Ceallaigh's Blog

Wednesday, April 28, 2010

Tuning Your Kit

The best instructional video I've found for tuning a kit is called: Drum Tuning, Sound & Design. It's a bit pricey as DVDs go, but if you're willing to spend several hundred dollars on a kit, you should be willing to spend $25 to learn how to tune it.

Beginning to Play

Wednesday, April 28, 2010

Tiriba is a northeastern African rhythm I learned while taking djembe classes in Ann Arbor during the early spring of 2007. The files listed below contain the djembe parts for that rhythm and are included here with permission from the instructor of that class. Please be advised that these sound files are low-quality.

Wednesday, April 28, 2010

These songs represent my initial foray into making popular Folk and Gaelic lyrics available on my web site. Future songs will be listed individually. The songbook is downloadable below as a PDF file.

Wednesday, April 28, 2010

The Basics

Posture for Right-Handed Players

Sit upright in a chair that has no arms. Plant both of your feet on the floor such that your left leg supports the underside of the drum and your right foot is free to keep time with the rhythm of the music. Tuck the drum between your left upper arm and ribcage such that your body holds it steady and not your left hand. Keep your upper body reasonably still, except for your left hand, right hand, right wrist and right forearm, which should remain loose while you play.

Striking the Drum

Strike the drum with the stick in a 45-degree angle, moving from a position parallel to the floor to a position perpendicular to the floor. Strike the drum with the stick firmly and quickly, in a snapping or bouncing motion, such that you use the momentum of the stick to better articulate strokes.

Wednesday, April 28, 2010

In order to make use of this article you should:

1.Know what a jig is
2.Be able to read drumming notation

Introduction

The bodhrán is a versatile instrument, but the drum kit is more versatile, and the combinations of sound it can bring to Celtic music are vast. However, it's important to remember that Celtic music isn't rock and roll, jazz or any other kind of music and can't be played on the kit as if it is.

The Feet: Emphasizing the Music

When playing a jig on the bodhrán, emphasis is almost always placed on beat 1 of the measure. Additionally, emphasis is often placed on beat 4 of the measure, so that beat 1 is emphasized most, while beat 4 might also be emphasized with a rim click or other device. Slightly less often a double-downstroke is used on beats 1 and 3, so that beat 1 is emphasized most, while beat 3 is slightly softer.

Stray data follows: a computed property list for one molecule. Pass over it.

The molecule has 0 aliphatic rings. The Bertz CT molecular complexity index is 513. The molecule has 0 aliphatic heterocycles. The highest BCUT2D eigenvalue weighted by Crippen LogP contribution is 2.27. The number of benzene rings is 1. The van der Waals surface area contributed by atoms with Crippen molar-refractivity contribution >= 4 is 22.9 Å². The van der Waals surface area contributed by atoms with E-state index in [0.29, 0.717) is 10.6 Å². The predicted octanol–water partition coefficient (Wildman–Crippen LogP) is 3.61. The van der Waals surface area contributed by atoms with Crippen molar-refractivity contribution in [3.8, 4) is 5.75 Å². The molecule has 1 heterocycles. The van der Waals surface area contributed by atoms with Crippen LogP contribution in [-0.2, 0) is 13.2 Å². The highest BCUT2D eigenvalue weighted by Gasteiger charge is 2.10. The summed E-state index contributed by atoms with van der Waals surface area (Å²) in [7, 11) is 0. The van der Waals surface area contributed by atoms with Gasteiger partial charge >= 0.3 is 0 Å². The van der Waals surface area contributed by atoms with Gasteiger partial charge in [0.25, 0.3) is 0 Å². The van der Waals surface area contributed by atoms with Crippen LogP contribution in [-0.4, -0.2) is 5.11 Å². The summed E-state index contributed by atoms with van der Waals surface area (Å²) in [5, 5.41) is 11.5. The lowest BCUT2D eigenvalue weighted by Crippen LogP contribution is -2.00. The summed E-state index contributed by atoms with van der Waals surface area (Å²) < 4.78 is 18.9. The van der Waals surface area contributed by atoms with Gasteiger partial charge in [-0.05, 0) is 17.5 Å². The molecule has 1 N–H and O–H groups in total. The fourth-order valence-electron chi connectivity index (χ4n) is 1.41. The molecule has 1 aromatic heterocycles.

Wednesday, April 28, 2010

This is the video taken of my summer bodhrán workshop, available here courtesy of Druidic Dawn.


Wednesday, April 28, 2010

After Makaly's head split, I took several pictures of the djembe, head and weave and posted them on my web site. My hope was that I might find a replacement Fiberskyn head for the drum and then write an instructional journal entry about how I made the switch.

Sadly, I couldn't find a Fiberskyn head to match my drum, so I sold it. However, several people have found my djembe photos during their online searches, so I have decided to leave them up and point to them specifically in this entry. They're instructional, in their own way, because they show the way a goat skin head can split, the way a traditional djembe body is constructed and the way a djembe weave is put together.

So, here they are. Hope you find them helpful: Djembe Repair.

Wednesday, April 28, 2010

These exercises are intermediate in level; you should be able to keep time on a kit and read standard drumming notation to make use of them.

Wednesday, April 28, 2010

In order to make use of this article you should:

1.Know what a reel is
2.Be able to read drumming notation

Introduction

A basic reel rhythm on the bodhrán normally utilizes a strong bass note on the first and/or second beats of the measure, which serves to 'drive the tune'. On the kit, this is accomplished with the bass drum followed by ornamentation on the snare, toms and hi-hat in beats three and four.

The Exercises

Wednesday, April 28, 2010

About ten years ago, I bought a pennywhistle for ten bucks at some Irish gift store in Niagara on the Lake, Ontario. When I took it home and tried to play it, my beloved cat Spot jumped up onto my desk and tried desperately to rescue me from it by swatting it out of my hands. This happened every time I played the thing, so eventually I gave up and went on to other pursuits.

But I never forgot how much I loved the way the instrument sounded, and through a confluence of personal realizations I won't bore you with here, I decided I needed another, better pennywhistle. So I bought a custom-made instrument from a flute-maker in Florida.

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